Longest Day of the Year

Even though it is quite a common phenomenon, not many people are aware of the fact that there is something like the longest and the shortest day of the year. Technically put, a ‘day’ is the period of 24 hours, wherein the Earth completes a single rotation. Colloquially, however, the term is used to refer to the period between the sunrise and sunset, when it is bright outside. (In contrast, the term ‘night’ is used to refer to the period between the sunset and sunrise, when it is dark outside.)

On June 20th, 2016, the sunrise is scheduled for 05:47 and sunset for 19:59; which amounts to 14 hours and 12 minutes of daylight. The same was 9 hours and 18 minutes for January 1, 2016, (sunrise – 07:20 and sunset – 16:39), and will be 9 hours 28 minutes for December 1, 2016 (sunrise – 07:01 and sunset – 16:29). As you see, the length of a day increases and decreases over the course of a calendar year. Starting from January, it continues to increase till June 21st (at times June 20th or 22nd.) From this particular day, it starts decreasing, and continues to decrease till December 21st (at times December 20th or 22nd).

Summer Solstice and the Longest Day of the Year
Basically, days and nights are caused due to the rotation of the Earth, with the side facing the Sun experiencing day and other side experiencing night. As the Earth is tilted on its axis at an angle of 23° 26′, at one point it aligns in such a position that it is either inclined towards or away from the Sun. Such alignment, wherein the apparent position of the Sun is either perpendicular to the Tropic of Cancer or the Tropic of Capricorn, is referred to as solstice. It takes place twice in a year(;) once when the tilt of the Earth’s axis is inclined towards the Sun, and once when the tilt is inclined away from the Sun.

This phenomenon and the apparent position of the Sun in the sky enables the sunrays to reach the northern or southern extreme, which, in turn, determines the duration of a day. When the Sun is at the Tropic of Cancer, Northern Hemisphere receives more daylight, and therefore has longer days and shorter nights. When it is at the Tropic of Capricorn, things work the other way round, and the Southern Hemisphere experiences daylight for a longer period. Simply put, the hemisphere of the planet which is inclined towards the Sun experiences more daylight, and hence the days here are long and nights short.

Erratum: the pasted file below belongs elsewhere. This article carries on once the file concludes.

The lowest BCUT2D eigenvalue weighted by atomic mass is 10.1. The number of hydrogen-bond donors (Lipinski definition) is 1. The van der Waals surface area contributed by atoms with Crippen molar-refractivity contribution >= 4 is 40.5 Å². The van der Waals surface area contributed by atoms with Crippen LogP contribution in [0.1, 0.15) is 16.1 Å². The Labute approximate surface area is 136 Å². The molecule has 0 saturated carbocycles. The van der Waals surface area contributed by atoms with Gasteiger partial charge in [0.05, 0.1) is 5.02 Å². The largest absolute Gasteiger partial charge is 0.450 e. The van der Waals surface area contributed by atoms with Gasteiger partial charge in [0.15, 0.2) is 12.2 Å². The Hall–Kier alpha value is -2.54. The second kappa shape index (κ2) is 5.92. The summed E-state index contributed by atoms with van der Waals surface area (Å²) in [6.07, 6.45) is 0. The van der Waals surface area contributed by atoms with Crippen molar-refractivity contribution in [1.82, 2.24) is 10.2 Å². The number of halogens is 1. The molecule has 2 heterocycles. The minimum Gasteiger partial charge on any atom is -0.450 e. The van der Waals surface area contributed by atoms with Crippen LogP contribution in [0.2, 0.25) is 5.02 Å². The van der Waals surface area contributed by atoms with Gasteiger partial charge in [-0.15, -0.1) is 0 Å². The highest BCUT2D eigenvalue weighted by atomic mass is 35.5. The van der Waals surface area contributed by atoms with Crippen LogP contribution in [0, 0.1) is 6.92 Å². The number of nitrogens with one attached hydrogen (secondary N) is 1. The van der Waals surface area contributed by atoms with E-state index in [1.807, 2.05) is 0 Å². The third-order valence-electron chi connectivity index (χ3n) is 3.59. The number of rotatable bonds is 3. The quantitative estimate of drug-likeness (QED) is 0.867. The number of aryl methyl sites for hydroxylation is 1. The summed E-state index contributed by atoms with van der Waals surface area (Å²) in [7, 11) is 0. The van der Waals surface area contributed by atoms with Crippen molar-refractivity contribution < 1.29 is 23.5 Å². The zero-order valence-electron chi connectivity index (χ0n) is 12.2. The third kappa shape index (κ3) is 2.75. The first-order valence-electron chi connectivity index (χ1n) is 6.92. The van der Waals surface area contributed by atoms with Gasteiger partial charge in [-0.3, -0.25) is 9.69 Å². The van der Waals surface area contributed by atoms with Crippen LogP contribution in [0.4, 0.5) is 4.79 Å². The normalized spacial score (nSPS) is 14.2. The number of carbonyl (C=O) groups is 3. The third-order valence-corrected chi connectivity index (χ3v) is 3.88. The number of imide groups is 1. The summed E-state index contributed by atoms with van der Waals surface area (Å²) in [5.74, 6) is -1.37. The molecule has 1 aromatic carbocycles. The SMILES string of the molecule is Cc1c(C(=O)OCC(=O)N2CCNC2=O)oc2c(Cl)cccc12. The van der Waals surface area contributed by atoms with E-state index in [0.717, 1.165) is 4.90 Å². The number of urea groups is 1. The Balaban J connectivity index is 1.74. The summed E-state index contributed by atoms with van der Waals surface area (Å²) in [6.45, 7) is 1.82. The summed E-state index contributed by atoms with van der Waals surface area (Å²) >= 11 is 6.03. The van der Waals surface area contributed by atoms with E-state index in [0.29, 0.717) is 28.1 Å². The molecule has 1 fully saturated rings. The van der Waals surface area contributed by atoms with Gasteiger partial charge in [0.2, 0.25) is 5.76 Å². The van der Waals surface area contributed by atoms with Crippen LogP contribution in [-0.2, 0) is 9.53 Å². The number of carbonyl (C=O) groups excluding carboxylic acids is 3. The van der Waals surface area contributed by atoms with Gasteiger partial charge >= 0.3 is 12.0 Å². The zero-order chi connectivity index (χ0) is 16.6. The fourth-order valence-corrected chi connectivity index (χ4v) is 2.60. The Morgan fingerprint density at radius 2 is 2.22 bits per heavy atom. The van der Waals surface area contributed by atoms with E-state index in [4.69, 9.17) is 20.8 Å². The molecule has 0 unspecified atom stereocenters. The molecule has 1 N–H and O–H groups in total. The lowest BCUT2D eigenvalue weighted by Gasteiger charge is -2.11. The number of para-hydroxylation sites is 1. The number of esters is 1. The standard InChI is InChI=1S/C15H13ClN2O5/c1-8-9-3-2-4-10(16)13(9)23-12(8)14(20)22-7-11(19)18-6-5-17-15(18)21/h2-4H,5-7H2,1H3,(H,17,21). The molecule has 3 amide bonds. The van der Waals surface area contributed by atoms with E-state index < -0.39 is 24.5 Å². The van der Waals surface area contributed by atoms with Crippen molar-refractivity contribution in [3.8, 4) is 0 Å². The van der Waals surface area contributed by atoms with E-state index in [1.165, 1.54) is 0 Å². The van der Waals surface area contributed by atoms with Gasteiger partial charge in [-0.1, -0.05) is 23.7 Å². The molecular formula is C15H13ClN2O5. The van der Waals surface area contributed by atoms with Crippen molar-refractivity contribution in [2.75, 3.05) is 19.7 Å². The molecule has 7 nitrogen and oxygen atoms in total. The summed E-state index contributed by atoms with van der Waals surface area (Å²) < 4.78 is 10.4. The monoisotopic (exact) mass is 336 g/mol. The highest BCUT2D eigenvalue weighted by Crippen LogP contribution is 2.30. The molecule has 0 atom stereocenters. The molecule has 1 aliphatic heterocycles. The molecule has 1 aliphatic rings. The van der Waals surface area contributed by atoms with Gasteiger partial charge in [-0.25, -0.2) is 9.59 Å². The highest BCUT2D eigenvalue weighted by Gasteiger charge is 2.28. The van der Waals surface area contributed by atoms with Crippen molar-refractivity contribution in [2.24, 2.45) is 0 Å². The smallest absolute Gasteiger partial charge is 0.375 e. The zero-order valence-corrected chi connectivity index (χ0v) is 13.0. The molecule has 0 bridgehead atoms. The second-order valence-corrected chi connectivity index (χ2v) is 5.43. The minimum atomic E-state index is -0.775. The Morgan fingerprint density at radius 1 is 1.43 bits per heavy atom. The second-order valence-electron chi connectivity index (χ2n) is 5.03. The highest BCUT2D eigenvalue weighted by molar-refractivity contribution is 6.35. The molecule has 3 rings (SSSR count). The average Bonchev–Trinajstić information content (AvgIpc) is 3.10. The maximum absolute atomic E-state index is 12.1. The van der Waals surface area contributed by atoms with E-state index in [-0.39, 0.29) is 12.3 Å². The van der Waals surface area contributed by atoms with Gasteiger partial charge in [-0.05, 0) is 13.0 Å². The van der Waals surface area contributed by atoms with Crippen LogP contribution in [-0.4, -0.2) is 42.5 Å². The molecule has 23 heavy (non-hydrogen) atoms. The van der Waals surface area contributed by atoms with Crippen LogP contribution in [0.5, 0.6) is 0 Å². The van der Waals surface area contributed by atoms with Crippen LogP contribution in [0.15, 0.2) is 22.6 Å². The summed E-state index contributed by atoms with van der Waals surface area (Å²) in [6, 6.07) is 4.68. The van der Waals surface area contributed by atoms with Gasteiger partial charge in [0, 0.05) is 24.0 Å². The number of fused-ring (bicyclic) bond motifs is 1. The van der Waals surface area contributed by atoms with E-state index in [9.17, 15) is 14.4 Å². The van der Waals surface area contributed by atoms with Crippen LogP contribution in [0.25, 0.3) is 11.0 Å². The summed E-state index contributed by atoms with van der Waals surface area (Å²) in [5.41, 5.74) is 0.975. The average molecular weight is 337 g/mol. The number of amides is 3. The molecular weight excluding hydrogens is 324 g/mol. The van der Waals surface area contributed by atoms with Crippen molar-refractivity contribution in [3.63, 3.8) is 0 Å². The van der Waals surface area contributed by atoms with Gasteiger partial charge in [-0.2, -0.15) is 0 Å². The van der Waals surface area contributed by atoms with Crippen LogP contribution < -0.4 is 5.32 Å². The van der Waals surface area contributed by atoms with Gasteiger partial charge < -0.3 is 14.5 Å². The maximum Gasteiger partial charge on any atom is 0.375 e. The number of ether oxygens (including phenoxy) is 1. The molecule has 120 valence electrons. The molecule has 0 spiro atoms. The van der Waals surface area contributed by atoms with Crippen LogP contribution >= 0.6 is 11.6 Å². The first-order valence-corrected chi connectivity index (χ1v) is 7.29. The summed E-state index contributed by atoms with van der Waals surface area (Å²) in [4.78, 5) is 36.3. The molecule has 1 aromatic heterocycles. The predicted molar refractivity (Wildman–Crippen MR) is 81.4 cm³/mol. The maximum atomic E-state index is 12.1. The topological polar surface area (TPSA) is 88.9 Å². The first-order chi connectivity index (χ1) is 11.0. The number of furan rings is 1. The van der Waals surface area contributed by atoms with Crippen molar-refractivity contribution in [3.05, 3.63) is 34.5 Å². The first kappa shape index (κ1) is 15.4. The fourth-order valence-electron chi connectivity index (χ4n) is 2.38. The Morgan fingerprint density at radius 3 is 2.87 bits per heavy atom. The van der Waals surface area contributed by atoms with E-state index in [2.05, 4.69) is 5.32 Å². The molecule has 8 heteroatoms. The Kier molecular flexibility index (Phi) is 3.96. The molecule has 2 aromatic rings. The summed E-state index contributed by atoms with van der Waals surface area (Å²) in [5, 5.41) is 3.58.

Basically, the day on which the summer solstice occurs, with reference to a particular hemisphere, happens to be the longest day of the calendar year for that hemisphere. The length of a day will differ from one region to another depending on its latitudinal location. While the regions close to the Equator experience 12 hours of daylight, regions along the Tropics experience 14-15 hours daylight on this day. Interestingly, the places beyond 66.5°N and 66.5°S experience daylight for the entire 24 hours in summer, as the tilt of the Earth brings these areas directly under the Circle of Illumination for a part of the year. In fact, places like Canada, Greenland, Alaska and Sweden, witness a strange phenomenon referred to as the ‘midnight Sun’, wherein the Sun is visible even at midnight.
20th June or 21st June?

The alignment happens gradually over the course of time, and hence we witness the duration of the day increasing as we close in on June, and decreasing thereafter. On June 21st, the length of the day is at its peak, which again differs place to place. Though rarely, this phenomenon, which usually occurs on June 21st, can also occur on June 20th or June 22nd. (This change in the solstice dates can be attributed to the fact that we refer to the Gregorian calendar wherein every fourth year is a leap year.) In 2008, it occurred on 20th June; which was only the second time since 1975 when it didn’t occur on June 21st. In 1975, it occurred on 22nd June, and that will happen again only in 2203.